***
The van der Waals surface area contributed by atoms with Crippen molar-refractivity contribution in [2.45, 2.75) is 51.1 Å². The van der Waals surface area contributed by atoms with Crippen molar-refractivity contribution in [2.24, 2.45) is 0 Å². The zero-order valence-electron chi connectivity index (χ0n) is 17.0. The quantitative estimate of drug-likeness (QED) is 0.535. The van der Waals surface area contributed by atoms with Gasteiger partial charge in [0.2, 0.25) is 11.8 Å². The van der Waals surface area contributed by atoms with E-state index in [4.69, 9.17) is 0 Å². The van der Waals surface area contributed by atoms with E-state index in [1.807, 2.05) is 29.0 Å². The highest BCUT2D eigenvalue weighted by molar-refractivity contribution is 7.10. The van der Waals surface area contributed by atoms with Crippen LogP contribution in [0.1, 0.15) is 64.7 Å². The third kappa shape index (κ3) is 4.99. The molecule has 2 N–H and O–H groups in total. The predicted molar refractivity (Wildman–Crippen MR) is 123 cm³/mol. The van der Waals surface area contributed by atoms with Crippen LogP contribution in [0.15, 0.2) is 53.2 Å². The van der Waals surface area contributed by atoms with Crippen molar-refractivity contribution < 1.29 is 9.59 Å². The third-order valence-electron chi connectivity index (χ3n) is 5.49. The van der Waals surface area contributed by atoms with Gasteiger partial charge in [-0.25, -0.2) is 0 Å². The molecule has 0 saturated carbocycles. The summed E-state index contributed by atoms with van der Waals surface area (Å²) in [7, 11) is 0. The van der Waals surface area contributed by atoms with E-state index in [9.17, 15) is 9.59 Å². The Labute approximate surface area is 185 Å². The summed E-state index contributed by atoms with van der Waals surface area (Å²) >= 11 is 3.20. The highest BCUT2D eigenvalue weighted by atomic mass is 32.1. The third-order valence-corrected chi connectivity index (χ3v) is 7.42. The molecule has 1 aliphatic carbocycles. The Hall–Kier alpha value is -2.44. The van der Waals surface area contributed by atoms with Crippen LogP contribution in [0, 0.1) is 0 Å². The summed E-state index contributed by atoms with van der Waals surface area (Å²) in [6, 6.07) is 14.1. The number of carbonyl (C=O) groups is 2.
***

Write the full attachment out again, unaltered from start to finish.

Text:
The van der Waals surface area contributed by atoms with Crippen molar-refractivity contribution in [2.45, 2.75) is 51.1 Å². The van der Waals surface area contributed by atoms with Crippen molar-refractivity contribution in [2.24, 2.45) is 0 Å². The zero-order valence-electron chi connectivity index (χ0n) is 17.0. The quantitative estimate of drug-likeness (QED) is 0.535. The van der Waals surface area contributed by atoms with Gasteiger partial charge in [0.2, 0.25) is 11.8 Å². The van der Waals surface area contributed by atoms with E-state index in [4.69, 9.17) is 0 Å². The van der Waals surface area contributed by atoms with E-state index in [1.807, 2.05) is 29.0 Å². The highest BCUT2D eigenvalue weighted by molar-refractivity contribution is 7.10. The van der Waals surface area contributed by atoms with Crippen LogP contribution in [0.1, 0.15) is 64.7 Å². The third kappa shape index (κ3) is 4.99. The molecule has 2 N–H and O–H groups in total. The predicted molar refractivity (Wildman–Crippen MR) is 123 cm³/mol. The van der Waals surface area contributed by atoms with Crippen LogP contribution in [0.15, 0.2) is 53.2 Å². The van der Waals surface area contributed by atoms with Crippen molar-refractivity contribution < 1.29 is 9.59 Å². The third-order valence-electron chi connectivity index (χ3n) is 5.49. The van der Waals surface area contributed by atoms with Gasteiger partial charge in [-0.25, -0.2) is 0 Å². The molecule has 0 saturated carbocycles. The summed E-state index contributed by atoms with van der Waals surface area (Å²) in [7, 11) is 0. The van der Waals surface area contributed by atoms with E-state index in [9.17, 15) is 9.59 Å². The Labute approximate surface area is 185 Å². The summed E-state index contributed by atoms with van der Waals surface area (Å²) >= 11 is 3.20. The highest BCUT2D eigenvalue weighted by atomic mass is 32.1. The third-order valence-corrected chi connectivity index (χ3v) is 7.42. The molecule has 1 aliphatic carbocycles. The Hall–Kier alpha value is -2.44. The van der Waals surface area contributed by atoms with Crippen LogP contribution in [0, 0.1) is 0 Å². The summed E-state index contributed by atoms with van der Waals surface area (Å²) in [6, 6.07) is 14.1. The number of carbonyl (C=O) groups is 2.